Translink has just released a simulation of the commuter experience for the Surrey LRT that will provide modern, street-level light rail transit along King George Boulevard and 104 Avenue
Rencently, Translink unveiled an LRT vehicle at Surrey Central City Mall on Wednesday, May 2nd to showcase the new design.
As the first of two phases in the South of Fraser Rapid Transit Network, the Surrey–Newton–Guildford Light Rail Transit (LRT) connects these three integral centres. Further, It will run along King George Boulevard and 104 Avenue, connecting Surrey City Centre, Guildford and Newtown.
Phase 1: Surrey-Newton–Guildford Line along 104 Avenue and King George Boulevard
- 10 km of two-way street-level track
- 11 LRT stops
- A new LRT operations and maintenance facility
As of May of 2016, the population of Surrey soared to an impressive 517,887; this figure shot up 10% from the 2011’s total of 468,251. In fact, Surrey is now tracking to outgrow the City of Vancouver in population. As a result, the new system will reduce congestion for the city’s rapidly growing population.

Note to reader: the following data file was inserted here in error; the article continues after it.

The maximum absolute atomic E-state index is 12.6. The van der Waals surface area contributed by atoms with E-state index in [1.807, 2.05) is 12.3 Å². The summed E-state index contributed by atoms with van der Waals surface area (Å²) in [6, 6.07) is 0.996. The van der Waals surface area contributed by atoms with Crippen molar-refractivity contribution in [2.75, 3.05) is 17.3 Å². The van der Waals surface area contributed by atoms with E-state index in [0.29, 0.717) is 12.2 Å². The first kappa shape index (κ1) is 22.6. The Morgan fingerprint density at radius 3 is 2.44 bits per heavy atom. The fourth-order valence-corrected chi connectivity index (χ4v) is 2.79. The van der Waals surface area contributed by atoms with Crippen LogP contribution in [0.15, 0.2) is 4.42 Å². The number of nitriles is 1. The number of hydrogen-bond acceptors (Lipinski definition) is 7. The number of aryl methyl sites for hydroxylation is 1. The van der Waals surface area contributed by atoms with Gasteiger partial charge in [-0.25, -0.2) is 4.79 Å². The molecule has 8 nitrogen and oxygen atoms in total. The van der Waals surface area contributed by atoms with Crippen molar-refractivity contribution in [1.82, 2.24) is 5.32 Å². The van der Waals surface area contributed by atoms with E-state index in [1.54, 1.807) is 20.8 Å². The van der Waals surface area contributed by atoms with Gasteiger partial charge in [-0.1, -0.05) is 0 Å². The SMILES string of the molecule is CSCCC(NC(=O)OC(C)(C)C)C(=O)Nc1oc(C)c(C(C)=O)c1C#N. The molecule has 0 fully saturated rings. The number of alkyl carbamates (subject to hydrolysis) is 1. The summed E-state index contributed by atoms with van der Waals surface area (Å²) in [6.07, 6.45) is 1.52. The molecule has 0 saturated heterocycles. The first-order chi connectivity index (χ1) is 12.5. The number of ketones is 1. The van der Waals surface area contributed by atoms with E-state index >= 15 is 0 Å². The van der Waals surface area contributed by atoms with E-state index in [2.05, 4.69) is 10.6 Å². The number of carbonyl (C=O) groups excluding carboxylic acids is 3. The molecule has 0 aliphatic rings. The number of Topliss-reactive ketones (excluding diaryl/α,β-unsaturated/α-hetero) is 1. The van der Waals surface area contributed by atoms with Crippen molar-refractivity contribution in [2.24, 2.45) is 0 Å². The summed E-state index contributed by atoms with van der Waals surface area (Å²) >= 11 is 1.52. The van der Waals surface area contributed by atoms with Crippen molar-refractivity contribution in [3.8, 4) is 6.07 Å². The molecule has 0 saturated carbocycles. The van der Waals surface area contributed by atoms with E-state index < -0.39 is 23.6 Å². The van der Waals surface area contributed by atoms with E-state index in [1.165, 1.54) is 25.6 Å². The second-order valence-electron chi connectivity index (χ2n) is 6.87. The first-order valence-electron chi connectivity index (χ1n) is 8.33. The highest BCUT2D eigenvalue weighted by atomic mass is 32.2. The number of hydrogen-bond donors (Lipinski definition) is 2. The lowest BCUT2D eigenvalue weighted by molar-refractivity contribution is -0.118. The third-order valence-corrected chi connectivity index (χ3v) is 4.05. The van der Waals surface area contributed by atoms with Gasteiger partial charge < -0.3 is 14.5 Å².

On April 30th, Translink CEO Kevin Desmond announced that the light rail transit lines in Surrey to Newton and Guildford will cost more than anticipated. In fact, he stated that the system will cost a staggering $1.65 billion, which is up from $1 billion in 2015.
In order to fund this increase, Metro Vancouver mayors have proposed small price hikes to transit fares and property taxes.
Surrey LRT Phase 2
Investing in better transit along these corridors will:
- Reduce traffic congestion
- Increase transit network capacity
- Revitalize Surrey communities
- Protect the environment
- Create jobs and attract employment
- Meet the transportation goals for the region
Phase 2: Surrey–Langley Line along Fraser Highway
- 16 km of two-way track, mostly at street level
- A short elevated segment over the Langley Bypass and CP Rail Corridor
- 8 LRT stops
The final Phase Two Plan will be presented to the Mayors’ Council and TransLink Board of Directors for consideration in June 2018. If approved, the new projects in the Phase Two Plan will begin to advance in 2018. Afterward, Metro Vancouver residents will start to see new Phase Two Plan transit services as early as 2019.
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